The various implementations of JavaScript, as they did for HTML, often do not conform to standards, but are built to work with a specific web browser. The current ECMAScript standard should theoretically be the basis for all implementations Javascript, but in practice browsers Mozilla (and Netscape) use JavaScript, Microsoft Internet Explorer uses JScript, and other browsers like Opera and Safari using other ECMAScript implementations, often with more non-standard features to allow the compatibility with JavaScript and JScript.

JavaScript and JScript contain many features that are not part of official standard ECMAScript, and can also be free of other features. In this way, are partly incompatible, leading script writers to meet these problems between the two, JavaScript is more compliant, which means that a script prepared in accordance with ECMA standard will work with most browsers except Internet Explorer.

Another effect is that each browser may treat the same script in different ways, and what works in a browser might not work in another browser, or even different versions of that browser. As with HTML, so it is advisable to write standards-compliant code.

The VBScript for Microsoft Internet Explorer is not JavaScript, and is incompatible with the ECMA standard.

Techniques For Fighting Incompatibilities

There are two main techniques to manage the incompatibilities: browser sniffing (lit. “browser sniffing”) and object detection (object detection). When there were only two browsers that support scripting (Netscape and Internet Explorer), browser sniffing was the most common technique. Controlling a number of properties on the client, which returns information on platform, browser and version, it was possible to discern exactly where the code was running browser. Later, techniques for sniffing became more difficult to implement, given that Internet Explorer began to “cover up” his client information, for example by providing information on the browser more and more inaccurate (the reasons for this behavior of Microsoft have long been the subject of dispute). Later still, the browser sniffing became a kind of complicated art form, that is when other browser scripting have entered the market, each with its own information platform, client version.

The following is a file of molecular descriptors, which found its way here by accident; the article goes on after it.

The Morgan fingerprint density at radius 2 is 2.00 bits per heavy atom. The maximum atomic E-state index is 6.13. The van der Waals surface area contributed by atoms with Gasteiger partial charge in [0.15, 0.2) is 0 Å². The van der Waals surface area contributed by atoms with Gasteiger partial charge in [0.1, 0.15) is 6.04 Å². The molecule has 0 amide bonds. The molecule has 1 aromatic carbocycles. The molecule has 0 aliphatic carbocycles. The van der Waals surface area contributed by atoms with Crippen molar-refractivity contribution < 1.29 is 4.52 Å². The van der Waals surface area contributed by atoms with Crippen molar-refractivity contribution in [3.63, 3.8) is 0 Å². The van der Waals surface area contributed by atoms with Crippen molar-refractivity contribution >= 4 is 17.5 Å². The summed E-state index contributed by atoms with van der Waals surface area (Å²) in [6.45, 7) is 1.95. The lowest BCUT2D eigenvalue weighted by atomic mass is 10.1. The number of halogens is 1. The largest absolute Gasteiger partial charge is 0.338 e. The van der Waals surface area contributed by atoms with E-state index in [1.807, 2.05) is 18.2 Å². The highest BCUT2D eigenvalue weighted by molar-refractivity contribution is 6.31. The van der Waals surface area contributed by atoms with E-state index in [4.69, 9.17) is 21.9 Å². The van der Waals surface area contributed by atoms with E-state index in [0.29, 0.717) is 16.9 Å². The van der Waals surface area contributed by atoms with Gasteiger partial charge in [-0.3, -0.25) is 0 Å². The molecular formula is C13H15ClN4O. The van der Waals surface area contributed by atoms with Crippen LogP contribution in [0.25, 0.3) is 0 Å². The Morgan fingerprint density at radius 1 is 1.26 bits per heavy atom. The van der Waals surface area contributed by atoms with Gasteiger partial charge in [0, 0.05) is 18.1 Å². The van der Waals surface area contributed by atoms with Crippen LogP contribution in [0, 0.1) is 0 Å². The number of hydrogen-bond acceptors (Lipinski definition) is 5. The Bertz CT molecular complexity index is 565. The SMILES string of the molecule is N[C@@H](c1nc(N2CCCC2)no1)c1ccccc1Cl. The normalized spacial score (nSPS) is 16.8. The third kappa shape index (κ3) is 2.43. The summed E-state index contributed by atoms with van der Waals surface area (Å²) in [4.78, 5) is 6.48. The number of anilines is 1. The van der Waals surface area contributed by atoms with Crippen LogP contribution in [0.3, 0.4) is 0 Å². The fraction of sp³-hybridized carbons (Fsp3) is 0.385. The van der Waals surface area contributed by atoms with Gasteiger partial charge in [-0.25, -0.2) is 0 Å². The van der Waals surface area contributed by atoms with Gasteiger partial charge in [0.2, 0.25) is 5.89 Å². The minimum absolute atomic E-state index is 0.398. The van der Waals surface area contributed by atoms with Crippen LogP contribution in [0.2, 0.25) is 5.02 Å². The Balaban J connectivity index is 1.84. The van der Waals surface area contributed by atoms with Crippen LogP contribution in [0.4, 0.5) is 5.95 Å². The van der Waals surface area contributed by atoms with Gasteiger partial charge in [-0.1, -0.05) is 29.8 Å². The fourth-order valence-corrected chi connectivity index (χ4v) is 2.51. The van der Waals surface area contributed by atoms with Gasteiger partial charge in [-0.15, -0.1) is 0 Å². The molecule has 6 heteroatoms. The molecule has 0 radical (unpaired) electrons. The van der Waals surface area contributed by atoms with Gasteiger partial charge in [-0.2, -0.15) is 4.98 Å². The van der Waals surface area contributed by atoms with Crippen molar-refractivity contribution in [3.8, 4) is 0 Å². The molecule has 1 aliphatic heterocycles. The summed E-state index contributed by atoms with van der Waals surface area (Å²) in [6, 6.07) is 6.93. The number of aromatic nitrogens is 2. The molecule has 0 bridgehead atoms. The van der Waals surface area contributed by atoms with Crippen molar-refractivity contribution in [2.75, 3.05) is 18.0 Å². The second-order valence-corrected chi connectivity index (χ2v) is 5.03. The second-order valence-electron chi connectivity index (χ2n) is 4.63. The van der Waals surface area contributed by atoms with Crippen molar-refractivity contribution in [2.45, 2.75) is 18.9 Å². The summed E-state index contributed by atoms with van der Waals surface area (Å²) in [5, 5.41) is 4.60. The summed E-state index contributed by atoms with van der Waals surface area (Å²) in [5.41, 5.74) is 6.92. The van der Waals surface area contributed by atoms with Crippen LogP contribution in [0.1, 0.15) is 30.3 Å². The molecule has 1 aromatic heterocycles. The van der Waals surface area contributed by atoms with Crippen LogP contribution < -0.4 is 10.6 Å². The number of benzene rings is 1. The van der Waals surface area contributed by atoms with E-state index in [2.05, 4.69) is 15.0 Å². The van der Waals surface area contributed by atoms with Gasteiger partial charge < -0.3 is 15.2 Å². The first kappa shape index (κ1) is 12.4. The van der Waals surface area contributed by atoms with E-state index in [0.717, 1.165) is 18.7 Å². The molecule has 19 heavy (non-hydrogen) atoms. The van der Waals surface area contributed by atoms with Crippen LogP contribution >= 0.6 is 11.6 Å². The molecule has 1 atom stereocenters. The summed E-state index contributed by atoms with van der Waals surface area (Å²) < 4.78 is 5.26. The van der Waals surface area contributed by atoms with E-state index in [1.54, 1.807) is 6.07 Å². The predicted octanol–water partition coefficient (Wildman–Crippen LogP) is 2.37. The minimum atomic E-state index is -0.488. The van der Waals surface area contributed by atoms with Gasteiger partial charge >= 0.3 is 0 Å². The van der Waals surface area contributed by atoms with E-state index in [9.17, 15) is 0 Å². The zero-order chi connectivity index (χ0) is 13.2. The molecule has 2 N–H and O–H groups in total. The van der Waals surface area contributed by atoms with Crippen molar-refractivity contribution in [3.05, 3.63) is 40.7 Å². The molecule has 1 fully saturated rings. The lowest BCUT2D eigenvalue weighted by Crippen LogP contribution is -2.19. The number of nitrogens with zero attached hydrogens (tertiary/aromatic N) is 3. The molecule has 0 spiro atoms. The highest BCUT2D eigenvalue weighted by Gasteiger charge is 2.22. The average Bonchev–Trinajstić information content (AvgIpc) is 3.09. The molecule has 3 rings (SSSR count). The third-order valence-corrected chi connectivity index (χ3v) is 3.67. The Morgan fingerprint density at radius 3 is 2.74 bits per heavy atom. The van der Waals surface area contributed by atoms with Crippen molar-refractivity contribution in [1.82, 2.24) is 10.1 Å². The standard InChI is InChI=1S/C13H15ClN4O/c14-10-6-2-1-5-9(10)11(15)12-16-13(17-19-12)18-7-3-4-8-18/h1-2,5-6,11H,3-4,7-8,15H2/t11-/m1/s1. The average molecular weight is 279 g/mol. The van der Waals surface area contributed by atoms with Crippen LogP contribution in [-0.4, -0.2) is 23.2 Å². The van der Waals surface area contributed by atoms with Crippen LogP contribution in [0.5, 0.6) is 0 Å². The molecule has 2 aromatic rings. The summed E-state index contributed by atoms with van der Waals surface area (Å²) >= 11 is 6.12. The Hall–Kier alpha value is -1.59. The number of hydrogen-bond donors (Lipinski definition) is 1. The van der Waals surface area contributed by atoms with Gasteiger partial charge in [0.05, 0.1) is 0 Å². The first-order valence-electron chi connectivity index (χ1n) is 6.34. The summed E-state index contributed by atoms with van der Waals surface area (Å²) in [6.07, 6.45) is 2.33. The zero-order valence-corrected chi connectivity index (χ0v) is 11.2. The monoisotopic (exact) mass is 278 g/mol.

The object detection is based on checking the existence of an object’s properties.

set_image_source function (imageName, imageURL)
/ / Test to see if the object ‘document’ has a property ‘images’
if (document.images)
/ / Run only if there exists a vector ‘images’
document.images [imageName]. imageURL = src;

A more complex example is based on the use of Boolean tests online:

if (document.body & &

In this case, the term “” normally cause an error in a browser that does not have the property “document.body” but to use the “& &” ensures that “ “is never called if the” document.body “does not exist. This technique is called lazy evaluation (lit. “lazy evaluation”).

Today, a combination of browser sniffing, object detection, and compliance with standards such as ECMAScript and CSS specifications are used in various proportions to try to ensure that a user never encounters a JavaScript error.